Live: The Jonas Brothers at Verizon Wireless Amphitheater in Irvine
By By Margaret Wappler
|Los Angeles Times Staff Writer|
Jul 14, 2008 | 12:00 AM
On Saturday night, a target audience gathered at Irvine's Verizon Wireless Amphitheater that would set aflutter the heart of any marketer worth his metrics. The joyful tribe of 15,000 tweens was bound by the bright garb of Hot Topic, Abercrombie & Fitch and other mall stores, and sparkly cellphones, the palm-sweaty medium for cryptic-cute messages.
Like avid ornithologists, these Hayleys and Ashleys had journeyed from all over the Southland and beyond to catch the songs from their favorite birds of a Disney-colored paradise, the Jonas Brothers, three siblings from New Jersey whose trills enthrall young feminine hearts more effectively than anything advertisers could dream.
No matter what tough cultural equations may be at work, it was an easy night for the amphitheater's security. When three girls galloped by, excited by the first chords of opener Demi Lovato, a guard outfitted in various gadgets said, "Ladies, no running please." They immediately slowed down.
Jonas pal Lovato wasn't the heartthrob of the hour, but she was greeted with obedient enthusiasm. Her winsome smile broadcasted hard-won confidence during the summer's smash, "Who Will I Be," and her brown eyes communicated pain when she sang about heartbreak. Her spiky bangs were wet with sweat, her cheeks flush, but she never took off her little red jacket.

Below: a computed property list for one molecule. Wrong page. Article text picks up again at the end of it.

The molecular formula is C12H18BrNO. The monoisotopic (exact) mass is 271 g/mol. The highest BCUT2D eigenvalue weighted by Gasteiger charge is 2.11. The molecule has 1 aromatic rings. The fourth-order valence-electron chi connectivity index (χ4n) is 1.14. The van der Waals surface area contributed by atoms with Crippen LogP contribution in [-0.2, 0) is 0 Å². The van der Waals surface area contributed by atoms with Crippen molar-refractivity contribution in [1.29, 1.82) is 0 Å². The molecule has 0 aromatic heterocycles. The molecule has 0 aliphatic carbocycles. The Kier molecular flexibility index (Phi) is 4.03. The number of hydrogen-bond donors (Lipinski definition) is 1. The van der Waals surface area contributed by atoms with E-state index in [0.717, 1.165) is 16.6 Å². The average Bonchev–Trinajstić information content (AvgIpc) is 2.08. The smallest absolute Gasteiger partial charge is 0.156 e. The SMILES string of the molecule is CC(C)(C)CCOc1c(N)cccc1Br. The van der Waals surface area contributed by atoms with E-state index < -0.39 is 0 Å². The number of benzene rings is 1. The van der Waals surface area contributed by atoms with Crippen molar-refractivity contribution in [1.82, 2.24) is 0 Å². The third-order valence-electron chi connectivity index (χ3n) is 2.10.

The brothers took the stage after a 20-minute period in which the screens that flanked the stage were filled with text messages sent from the crowd ("I luv u Nick!") and ads including one for the band's charity foundation, ChangeForTheChildren.org. The pre-show entertainment was a good primer for the Jonas Brothers experience -- part wholesome lust, part charitable awareness, all commercially genuine.
On a stage with two ramps that flickered with bursts of fire -- this is the Burnin' Up Tour, after all -- Nick, Kevin and Joe Jonas pumped out sculpted rock 'n' roll. At its best, the Jonas Brothers' music has the tangy bite of the Cars, but without an obvious eccentric like Ric Ocasek, the band loses any real chance for edge or humor.
But it's not as if the Jonas Brothers don't reward individuality. It's just that they all happen to be expertly normal, imminently relatable in their bad days and struggles, such as Nick's battle with diabetes, which he spoke about during an extended bridge in "You Don't Even Know." Theirs is a dream of acceptance, set to music that's accepting of only the most polished radio sounds.
FOR THE RECORD: Jonas Brothers: A review of Saturday's Jonas Brothers concert in Monday's Calendar section referred to a song the band performed as "You Don't Even Know." The song's title is "A Little Bit Longer." —
Emily Zelden and Kylie Blaber, both 16 and from Westlake, got to meet the Jonas Brothers before the show. "It was like, surreal," Zelden said. "You think about what it's going to be like to meet them and then you touch them and it's amazing."
The Jonas Brothers are stars, but they make sure they are the kind of stars the fans can touch.